John Keynes, meet George Jetson
Boy, do the Jetsons have a deal: an affluent lifestyle fully serviced by friendly robots, and funded by George’s full-time, 9 hour-a-week job. So that’s how it’ll be in 2062, I guess; but back here in 2010, we’re only just beginning to see the overwhelming impact of revolutionary technology advances on the workforce. And these days, it doesn’t exactly make for family comedy.
Let’s look at some recent examples, and then at the disturbing long-term trends:
- Hewlett-Packard Co. just announced it would lay off 9,000 humans because it has installed new computers to run… its computing centers.
- UPS is laying off pilots for the first time ever, partly because its new jets require just 2 pilots instead of 3 (at $180,000 each per year).
- Netflix Inc. is cutting 160 jobs because customers are streaming movies over the Internet, so delivery center personnel aren’t needed.
- Not even chocolateers are exempt: Hershey expects to lay off 600 workers as it moves production to a newer, more efficient plant
None of these companies is firing people because they’re in trouble; quite the opposite, they are experiencing record results. (And this, by the way, is the answer to all those who ask: with unemployment so high, how can the stock market be up?)
These and countless similar examples demonstrate why productivity numbers have been going through the roof over the past few years… and will continue to, at an ever faster pace. Mainstream economists have tended to miss the point here: they see the recent productivity spike as a consequence of the massive downsizing of the Great Recession, which left fewer people doing more work. And of course, that dislocation did accelerate the process. But more important is what the companies discovered after the bloodletting: relying more on technology allowed them not just to survive, but to become more profitable than ever.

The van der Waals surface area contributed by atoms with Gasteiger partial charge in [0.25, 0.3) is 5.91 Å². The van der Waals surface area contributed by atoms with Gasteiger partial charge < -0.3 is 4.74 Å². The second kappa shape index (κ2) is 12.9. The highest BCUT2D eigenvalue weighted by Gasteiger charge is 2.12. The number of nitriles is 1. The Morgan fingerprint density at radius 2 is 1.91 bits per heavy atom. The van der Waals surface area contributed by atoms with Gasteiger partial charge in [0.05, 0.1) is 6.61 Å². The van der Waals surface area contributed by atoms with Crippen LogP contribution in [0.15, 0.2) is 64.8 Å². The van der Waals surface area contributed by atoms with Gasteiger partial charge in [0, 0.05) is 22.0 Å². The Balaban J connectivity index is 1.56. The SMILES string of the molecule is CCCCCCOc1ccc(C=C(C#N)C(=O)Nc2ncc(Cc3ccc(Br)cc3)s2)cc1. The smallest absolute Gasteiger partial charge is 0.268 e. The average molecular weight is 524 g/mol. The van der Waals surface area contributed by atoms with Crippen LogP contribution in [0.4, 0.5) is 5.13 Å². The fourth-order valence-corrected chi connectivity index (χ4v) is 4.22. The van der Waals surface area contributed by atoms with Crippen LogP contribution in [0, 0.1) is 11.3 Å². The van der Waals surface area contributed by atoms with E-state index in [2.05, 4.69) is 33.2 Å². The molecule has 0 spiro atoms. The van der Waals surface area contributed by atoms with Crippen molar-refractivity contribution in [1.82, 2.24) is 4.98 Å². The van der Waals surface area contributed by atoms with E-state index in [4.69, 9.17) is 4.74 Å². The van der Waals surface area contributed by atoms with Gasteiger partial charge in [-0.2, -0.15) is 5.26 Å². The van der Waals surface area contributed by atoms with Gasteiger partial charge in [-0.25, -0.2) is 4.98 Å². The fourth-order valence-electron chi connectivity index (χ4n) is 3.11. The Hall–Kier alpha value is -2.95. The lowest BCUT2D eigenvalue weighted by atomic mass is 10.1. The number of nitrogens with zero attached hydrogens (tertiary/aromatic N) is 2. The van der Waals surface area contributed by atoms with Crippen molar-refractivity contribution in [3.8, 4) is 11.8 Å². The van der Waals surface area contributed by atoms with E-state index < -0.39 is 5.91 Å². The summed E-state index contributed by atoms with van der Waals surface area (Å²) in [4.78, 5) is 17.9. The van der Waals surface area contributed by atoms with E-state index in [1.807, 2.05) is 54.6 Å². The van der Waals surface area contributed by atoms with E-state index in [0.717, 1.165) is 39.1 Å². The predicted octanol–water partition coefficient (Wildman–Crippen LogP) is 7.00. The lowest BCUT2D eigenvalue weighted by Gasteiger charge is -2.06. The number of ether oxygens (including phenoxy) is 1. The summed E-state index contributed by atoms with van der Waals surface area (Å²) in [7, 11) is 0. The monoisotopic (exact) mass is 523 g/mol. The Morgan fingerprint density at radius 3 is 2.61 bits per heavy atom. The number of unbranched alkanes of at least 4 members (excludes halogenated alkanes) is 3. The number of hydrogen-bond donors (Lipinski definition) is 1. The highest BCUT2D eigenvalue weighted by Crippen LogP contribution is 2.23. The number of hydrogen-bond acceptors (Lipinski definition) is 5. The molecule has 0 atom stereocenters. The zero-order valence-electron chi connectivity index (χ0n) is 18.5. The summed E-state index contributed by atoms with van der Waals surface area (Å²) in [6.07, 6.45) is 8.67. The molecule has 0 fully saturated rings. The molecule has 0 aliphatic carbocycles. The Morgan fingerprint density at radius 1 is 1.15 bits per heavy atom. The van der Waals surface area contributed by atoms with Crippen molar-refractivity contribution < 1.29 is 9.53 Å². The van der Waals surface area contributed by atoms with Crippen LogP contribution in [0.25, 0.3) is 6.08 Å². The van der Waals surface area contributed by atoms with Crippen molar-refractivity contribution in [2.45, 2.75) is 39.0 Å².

Those same economists now say that, because U.S. companies had “cut to the bone” on payrolls, a big pickup in employment is inevitable. Wrong, as the above examples prove.To future historians, the Great Recession may well be remembered not for all the excesses that led to it, but rather as the tipping point when silicon began to replace carbon as the key element in the workforce.
This has been in process for many decades. Productivity has risen in a constant slope since records have been kept, just as computing power has obeyed Moore’s law (even before he recognized it). These two charts illustrate the point; they are taken from David Indiviglio’s excellent article in The Atlantic and Ray Kurweil’s “The Singularity is Near”:
Of course, the scales are different, but the trends are crystal clear: both are on a steady upwards march that is only quickening.
We’ve had this convenience of ignoring the profound long-term societal impact of these patterns because even exponential trends look and feel flat for a long time… until they hit an inflection point. That’s where we are now.
What will happen when society simply has no need for 40 or 50 hours of dedicated labor every week from the majority of its adult population? With luck, we become George Jetsons, but I’m not so sure. Remember, he’s got the Society Preventing Cruelty to Humans on his side.
For a while, voters may continue to believe that the unemployment rate largely reflects how well the government is doing its job, and throw various regimes in and out of office while looking for better numbers. And, in an effort to comply, the Fed and Congress will probably keep throwing money in various forms at the problem. But what they and the electorate will eventually realize is that no government can repeal Moore’s Law, or its real world consequences.
President Obama will be remembered for many “firsts,” but I think one will be that he was the first chief executive to face an unemployment rate that no amount of traditional economic stimulus would relieve. Frankly, I’m afraid that, soon enough, even folks like Jim Carville will have problems getting hired; after all, it doesn’t take a Hal 9000 to tell politicians who can’t understand their low poll numbers: “It’s the Jetson economy, stupid”.